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Libby Johnson: On the frontier for nuclear safety

ORNL physicist Libby Johnson demonstrates a new control panel at ORNL’s Bulk Shielding Facility in 1957. Among the first females to operate a nuclear reactor, Johnson blazed trails for women. Image credit: ORNL

ORNL physicist Libby Johnson, one of the world’s first nuclear reactor operators, standardized the field of criticality safety with peers from ORNL and Los Alamos National Laboratory.

Johnson worked for more than a decade as a senior experimenter in the lab’s Critical Experiments Facility. As evidence of the facility’s successes developing criticality standards, there hasn’t been a criticality accident — that is, an accident involving a sustained nuclear chain reaction — on U.S. soil since 1978.

“The experiments that you and your colleagues conducted over these years were crucial to the whole business of nuclear energy,” former ORNL Director Alvin Weinberg told facility director Dixon Callihan, Johnson’s colleague and mentor, in 1996 during a historic group interview.

“All of us owe you a great debt for your having pioneered in this ever-so-important enterprise and shown the way.”

The Oak Ridge Critical Experiments Facility was established in 1950. This isolated facility, now slated for demolition, is nestled in the hills between ORNL and the neighboring Y-12 National Security Complex. The facility had been constructed for uranium storage and was remodeled to support studies underpinning safety standards. Years later, Callihan would recall his unsuccessful efforts to get a women’s restroom included in the remodeling plans — a request that was later granted. His advocacy for this amenity contrasted sharply with the overall scientific environment of that time, which was organized by and optimized for men.

“Johnson trod the silent path of women’s history in the nuclear industry,” said Nuclear Regulatory Commission historian Thomas Wellock. The NRC appointed Johnson to the Atomic Safety Licensing Board in 1975 as its first full-time female technical expert.

Johnson  was a graduate student in physics at Vanderbilt University in 1944, when at age 23 she was recruited to work on the Manhattan Project at Columbia University. She came to Oak Ridge in 1948 to work as a research assistant at the K-25 uranium enrichment plant in Oak Ridge. From 1950 to 1961, she worked as a supervisor and senior reactor operator at ORNL’s Bulk Shielding Facility, where she oversaw fuel loadings and reactor maintenance, trained reactor operators and coordinated experimental programs. She also taught students from ORNL’s pioneering Oak Ridge School of Reactor Technology how to assemble reactor fuel safely.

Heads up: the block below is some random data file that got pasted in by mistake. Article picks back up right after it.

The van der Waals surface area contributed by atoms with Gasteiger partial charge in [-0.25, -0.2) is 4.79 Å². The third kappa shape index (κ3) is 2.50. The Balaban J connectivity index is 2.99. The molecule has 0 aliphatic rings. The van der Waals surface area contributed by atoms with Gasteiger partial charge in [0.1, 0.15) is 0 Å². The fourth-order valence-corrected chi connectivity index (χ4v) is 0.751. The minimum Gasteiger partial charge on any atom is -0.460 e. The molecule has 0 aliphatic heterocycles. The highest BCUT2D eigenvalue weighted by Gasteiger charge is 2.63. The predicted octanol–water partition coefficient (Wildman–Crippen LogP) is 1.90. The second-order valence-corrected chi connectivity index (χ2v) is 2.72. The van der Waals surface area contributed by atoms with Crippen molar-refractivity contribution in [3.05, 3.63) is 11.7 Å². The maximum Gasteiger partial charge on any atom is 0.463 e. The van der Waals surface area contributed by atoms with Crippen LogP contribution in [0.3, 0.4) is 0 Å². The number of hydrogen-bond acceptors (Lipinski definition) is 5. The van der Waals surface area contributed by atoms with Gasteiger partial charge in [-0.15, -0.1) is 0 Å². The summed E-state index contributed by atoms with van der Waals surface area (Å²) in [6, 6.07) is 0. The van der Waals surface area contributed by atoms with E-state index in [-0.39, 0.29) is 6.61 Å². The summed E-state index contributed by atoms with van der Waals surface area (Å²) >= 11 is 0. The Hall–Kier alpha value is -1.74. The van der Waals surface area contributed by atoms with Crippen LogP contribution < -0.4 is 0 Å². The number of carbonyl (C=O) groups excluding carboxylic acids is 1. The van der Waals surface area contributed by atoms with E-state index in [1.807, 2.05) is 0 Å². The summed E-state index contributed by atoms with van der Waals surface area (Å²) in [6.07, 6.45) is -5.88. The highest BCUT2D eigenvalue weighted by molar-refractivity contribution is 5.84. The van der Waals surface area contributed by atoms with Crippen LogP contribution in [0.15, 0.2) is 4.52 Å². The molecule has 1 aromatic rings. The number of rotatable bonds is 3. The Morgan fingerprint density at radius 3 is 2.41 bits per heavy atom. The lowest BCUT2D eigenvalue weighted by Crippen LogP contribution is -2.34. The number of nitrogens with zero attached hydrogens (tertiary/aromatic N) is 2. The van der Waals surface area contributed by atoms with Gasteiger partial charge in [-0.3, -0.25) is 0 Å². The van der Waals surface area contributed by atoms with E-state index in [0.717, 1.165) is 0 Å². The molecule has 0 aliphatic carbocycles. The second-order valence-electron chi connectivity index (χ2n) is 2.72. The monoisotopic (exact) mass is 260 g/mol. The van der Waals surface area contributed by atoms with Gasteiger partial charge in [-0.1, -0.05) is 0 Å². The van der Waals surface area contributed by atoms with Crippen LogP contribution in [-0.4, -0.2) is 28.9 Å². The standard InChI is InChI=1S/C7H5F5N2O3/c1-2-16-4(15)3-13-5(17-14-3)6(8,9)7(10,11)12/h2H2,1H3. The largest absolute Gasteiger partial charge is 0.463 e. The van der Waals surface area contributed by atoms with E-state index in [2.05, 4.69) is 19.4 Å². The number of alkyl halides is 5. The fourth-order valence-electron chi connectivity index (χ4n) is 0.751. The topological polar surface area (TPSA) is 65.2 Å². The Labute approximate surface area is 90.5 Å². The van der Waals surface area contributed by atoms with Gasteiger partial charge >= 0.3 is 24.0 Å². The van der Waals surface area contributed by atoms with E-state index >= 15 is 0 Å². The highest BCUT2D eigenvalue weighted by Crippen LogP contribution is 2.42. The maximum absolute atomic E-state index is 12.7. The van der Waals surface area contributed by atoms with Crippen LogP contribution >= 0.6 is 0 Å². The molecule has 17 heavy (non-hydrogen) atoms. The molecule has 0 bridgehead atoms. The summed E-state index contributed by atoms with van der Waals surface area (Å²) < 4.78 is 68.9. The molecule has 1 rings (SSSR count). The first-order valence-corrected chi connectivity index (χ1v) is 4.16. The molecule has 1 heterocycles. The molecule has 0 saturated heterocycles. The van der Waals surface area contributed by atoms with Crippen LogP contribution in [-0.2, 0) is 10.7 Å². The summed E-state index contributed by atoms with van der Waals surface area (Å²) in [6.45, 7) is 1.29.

In 1954, Johnson became a charter member of the American Nuclear Society, where she served in numerous leadership roles, chairing the society’s Nuclear Criticality Safety Division, speaking at national standards meetings, forming standards subcommittees, contributing immeasurably to standards writing groups as both member and secretary and mentoring incoming professionals.

Johnson also helped found ORNL’s ANS chapter. The society made her a fellow in 1982, recognized her with an achievement award in 1985 for her work in nuclear criticality safety and posthumously awarded her with its Standards Service Award in 2013. Upon her appointment in 1975 to the Atomic Safety Licensing Board, Johnson contributed to open hearings that included legal and technical experts to answer questions from the public and discuss concerns before construction licenses were issued. When Johnson retired in 1994 as the longest-serving female in the board’s history, she remained its sole female technical expert.

Johnson also helped open doors for women in nuclear science — including for her granddaughter, Autumn Higgins, who joined the Nuclear Navy in 1995, a year before Johnson’s death. In 2022, Higgins earned her senior reactor operator license for the Tennessee Valley Authority’s Sequoyah Nuclear Plant.

“If I could talk to her today, I would want her to know her struggle meant something for me and other women,” Higgins said. “Not only her scientific contributions, but also her personal contributions. They meant something.”